bract


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Related to bract: epicalyx

bract

 (brăkt)
n.
A leaflike or scalelike plant part, usually small, sometimes showy or brightly colored, and located just below a flower, a flower stalk, or an inflorescence.

[From Latin bractea, gold leaf, perhaps from Greek brakhein, to rattle.]

brac′te·al (brăk′tē-əl) adj.

bract

(brækt)
n
(Botany) a specialized leaf, usually smaller than the foliage leaves, with a single flower or inflorescence growing in its axil
[C18: from New Latin bractea, Latin: thin metal plate, gold leaf, variant of brattea, of obscure origin]
ˈbracteal adj
ˈbractless adj

bract

(brækt)

n.
a specialized leaflike plant part, sometimes large and showy, usu. situated at the base of a flower or inflorescence.
[1760–70; earlier bractea < Latin: a thin plate of metal]
brac′te•al, adj.
brac′te•ate (-ti ɪt, -ˌeɪt) bract′ed, adj.
bract′less, adj.

bract

(brăkt)
A small, leaf-like plant part growing just below a flower or flower stalk. Most bracts are thin and inconspicuous, but some are brightly colored.
ThesaurusAntonymsRelated WordsSynonymsLegend:
Noun1.bract - a modified leaf or leaflike part just below and protecting an inflorescencebract - a modified leaf or leaflike part just below and protecting an inflorescence
inflorescence - the flowering part of a plant or arrangement of flowers on a stalk
calycle, calyculus, epicalyx, false calyx - a group of bracts simulating a calyx as in a carnation or hibiscus
husk - outer membranous covering of some fruits or seeds
bracteole, bractlet - a small bract
spathe - a conspicuous bract surrounding or subtending a spadix or other inflorescence
involucre - a highly conspicuous bract or bract pair or ring of bracts at the base of an inflorescence
glume - small dry membranous bract found in inflorescences of Gramineae and Cyperaceae
Translations
HochblattTragblatt

bract

nTragblatt nt
References in periodicals archive ?
Semiaquatic beetles of this family associated with Heliconia bracts are frequently found feeding on the bract, but located below the surface of the floral liquid (Naeem 1990).
Every cyme primordium differentiates a primary bract subtending a group of meristem cells (Fig.
Visitors get to see what the wildling looks like, a tall, leggy bush with bract clusters isolated at the end of long branches.
The inflorescence has attractive bracts (modified leaf) that can be found in four different colours as red, white, green or yellow with a few conspicuous flowers will peek out from the bract as they matured.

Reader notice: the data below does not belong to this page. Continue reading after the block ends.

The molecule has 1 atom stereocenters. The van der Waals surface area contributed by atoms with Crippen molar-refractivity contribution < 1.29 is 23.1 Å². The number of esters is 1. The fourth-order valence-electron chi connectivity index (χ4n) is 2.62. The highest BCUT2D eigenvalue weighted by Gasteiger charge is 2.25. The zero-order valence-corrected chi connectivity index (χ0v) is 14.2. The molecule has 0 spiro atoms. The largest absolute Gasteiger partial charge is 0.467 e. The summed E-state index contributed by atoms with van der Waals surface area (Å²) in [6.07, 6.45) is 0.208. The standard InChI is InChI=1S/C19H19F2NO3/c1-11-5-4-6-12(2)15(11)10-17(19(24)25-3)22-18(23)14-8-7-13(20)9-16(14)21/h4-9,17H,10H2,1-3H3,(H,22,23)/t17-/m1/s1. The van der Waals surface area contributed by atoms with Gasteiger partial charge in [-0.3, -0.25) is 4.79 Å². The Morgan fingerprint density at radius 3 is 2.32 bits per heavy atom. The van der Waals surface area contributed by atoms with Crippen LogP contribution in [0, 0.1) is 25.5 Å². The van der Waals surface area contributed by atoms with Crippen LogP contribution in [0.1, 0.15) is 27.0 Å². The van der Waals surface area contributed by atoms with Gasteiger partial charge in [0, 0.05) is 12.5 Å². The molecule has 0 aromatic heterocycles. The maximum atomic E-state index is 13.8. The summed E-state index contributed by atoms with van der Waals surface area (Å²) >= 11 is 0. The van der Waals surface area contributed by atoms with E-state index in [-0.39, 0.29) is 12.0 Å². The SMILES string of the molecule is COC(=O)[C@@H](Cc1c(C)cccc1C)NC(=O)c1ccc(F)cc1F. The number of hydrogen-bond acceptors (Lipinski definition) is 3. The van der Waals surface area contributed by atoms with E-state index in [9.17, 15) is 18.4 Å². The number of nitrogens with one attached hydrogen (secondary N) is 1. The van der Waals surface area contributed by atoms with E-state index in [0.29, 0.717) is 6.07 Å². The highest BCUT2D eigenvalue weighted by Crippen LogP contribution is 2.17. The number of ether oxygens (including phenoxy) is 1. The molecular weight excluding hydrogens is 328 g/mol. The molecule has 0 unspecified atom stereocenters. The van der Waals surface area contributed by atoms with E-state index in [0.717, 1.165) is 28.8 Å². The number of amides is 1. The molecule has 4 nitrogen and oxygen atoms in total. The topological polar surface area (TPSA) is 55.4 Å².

Quantitative characters were: plant height (from the plant basis to top of primary head); plant diameter (one end to the other of the lower leaves); floral stem length (from the plant basis to the primary head insertion); floral stem diameter (10cm below the primary head insertion); number, length and width of the leaves; number of lateral buds formed after harvest; days of implementation to harvest; fresh mass, length and diameter of the primary head; external bract length; length, width and thickness of the bracts' edible portion (bract basis); thickness, fresh mass and diameter of the bottom; number of secondary heads per plant; bottom fresh mass/ primary head fresh mass ratio.
Oosterhuis, "Comparative epidermal ultrastructure of cotton (Gossypium hirsutum L.) leaf, bract and capsule wall," Annals of Botany, vol.
The main morphological features are focused on leaf shape and insertion, raceme length and its disposition, bract shape, relative bract length, number, shape and size of the perianth sections and the site of insertion of the staminal filaments on the nectariferous
This section is quite well morphologically characterized and includes herbaceous species with terminal and axillary female inflorescences, axillary male inflorescences, and female bracts with long, linear-subulate teeth, usually more than 1/2 of the bract length.
Diaphoranthema from central and northwestern Argentina, central Peru, Bolivia, and northwestern Paraguay, with yellow, sessile, solitary flowers and a glabrous floral bract, that has been known as Tillandsia bryoides (cf.